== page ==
Volcanic activity in Hawaii makes our state vulnerable to earthquakes. Minor earthquakes happen frequently, even though they typically go unnoticed. The islands also experience severe earthquakes, like a magnitude-6.9 quake related to the Kilauea eruption that rocked the Big Island in May 2018. In October 2006, a magnitude-6.7 quake centered off Kailua-Kona on the Big Island caused extensive damage and led to lengthy electrical outages across most of Oahu. Earthquakes in the ocean can also cause tsunami.
Know what to do
It is important for everyone to know what to do to before, during, and after an earthquake. The Centers for Disease Control & Prevention (CDC), the Federal Emergency Management Agency (FEMA), and the US Geological Survey (USGS) have excellent resources to help you learn what you need to do. For more information, click on the links below.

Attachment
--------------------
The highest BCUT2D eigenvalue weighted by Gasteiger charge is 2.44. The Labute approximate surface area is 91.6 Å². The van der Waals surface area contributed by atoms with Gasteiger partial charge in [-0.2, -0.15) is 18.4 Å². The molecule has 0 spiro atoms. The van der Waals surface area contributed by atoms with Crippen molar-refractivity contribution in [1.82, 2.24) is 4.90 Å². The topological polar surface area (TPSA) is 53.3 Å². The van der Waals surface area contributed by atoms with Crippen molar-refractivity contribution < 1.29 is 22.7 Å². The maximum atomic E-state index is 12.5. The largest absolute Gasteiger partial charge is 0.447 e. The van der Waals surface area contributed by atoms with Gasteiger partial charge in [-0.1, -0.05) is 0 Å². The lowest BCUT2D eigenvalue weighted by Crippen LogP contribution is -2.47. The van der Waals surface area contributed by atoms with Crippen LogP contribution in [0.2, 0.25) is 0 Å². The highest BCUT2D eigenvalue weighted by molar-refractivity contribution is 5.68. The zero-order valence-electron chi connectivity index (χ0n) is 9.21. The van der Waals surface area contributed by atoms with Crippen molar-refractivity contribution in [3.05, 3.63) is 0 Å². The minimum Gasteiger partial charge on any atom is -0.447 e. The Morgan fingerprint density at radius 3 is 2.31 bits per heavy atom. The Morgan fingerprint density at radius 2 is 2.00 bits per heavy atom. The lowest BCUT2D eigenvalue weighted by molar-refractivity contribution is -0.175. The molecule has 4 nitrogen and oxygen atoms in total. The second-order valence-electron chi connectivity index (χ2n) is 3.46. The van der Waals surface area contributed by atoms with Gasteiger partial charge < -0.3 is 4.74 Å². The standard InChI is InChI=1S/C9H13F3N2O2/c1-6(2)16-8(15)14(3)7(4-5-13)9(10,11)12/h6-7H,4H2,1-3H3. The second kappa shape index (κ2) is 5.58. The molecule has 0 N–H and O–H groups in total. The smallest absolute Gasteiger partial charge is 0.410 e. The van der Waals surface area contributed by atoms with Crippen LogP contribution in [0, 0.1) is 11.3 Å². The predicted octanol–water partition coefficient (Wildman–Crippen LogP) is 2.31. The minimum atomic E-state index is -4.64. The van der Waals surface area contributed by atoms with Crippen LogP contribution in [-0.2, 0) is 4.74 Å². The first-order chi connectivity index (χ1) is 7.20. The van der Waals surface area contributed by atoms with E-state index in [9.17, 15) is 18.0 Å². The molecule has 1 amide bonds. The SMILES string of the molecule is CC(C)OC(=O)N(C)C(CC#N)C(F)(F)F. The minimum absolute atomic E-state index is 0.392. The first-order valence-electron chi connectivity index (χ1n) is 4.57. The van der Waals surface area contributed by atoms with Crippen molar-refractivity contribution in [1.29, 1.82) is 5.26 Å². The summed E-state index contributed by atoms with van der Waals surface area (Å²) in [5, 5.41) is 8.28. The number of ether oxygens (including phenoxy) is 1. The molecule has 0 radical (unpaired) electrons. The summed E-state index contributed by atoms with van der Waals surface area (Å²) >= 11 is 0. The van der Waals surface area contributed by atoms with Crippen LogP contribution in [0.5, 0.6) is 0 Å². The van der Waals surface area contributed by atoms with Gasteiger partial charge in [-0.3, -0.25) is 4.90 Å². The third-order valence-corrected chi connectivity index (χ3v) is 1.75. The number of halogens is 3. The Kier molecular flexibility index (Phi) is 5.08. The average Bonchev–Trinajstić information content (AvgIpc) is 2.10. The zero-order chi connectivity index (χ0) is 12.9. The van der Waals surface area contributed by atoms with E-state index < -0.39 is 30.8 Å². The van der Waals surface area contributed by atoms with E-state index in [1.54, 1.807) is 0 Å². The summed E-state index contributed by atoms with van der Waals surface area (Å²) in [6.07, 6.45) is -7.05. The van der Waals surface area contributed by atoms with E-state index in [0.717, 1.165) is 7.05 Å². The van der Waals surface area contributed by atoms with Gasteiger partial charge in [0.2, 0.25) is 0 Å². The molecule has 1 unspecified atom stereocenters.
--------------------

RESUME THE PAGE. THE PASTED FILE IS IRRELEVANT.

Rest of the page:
Make sure your family is prepared
Because major earthquakes can knock out infrastructure, leaving people without power, water, or other utilities, everyone in Hawaii should prepare a family emergency kit that includes at least 14 days of food, water, medicine, and other essentials. It is also important to have a family emergency plan. You can use the helpful guides below to learn more:
Last reviewed September 2021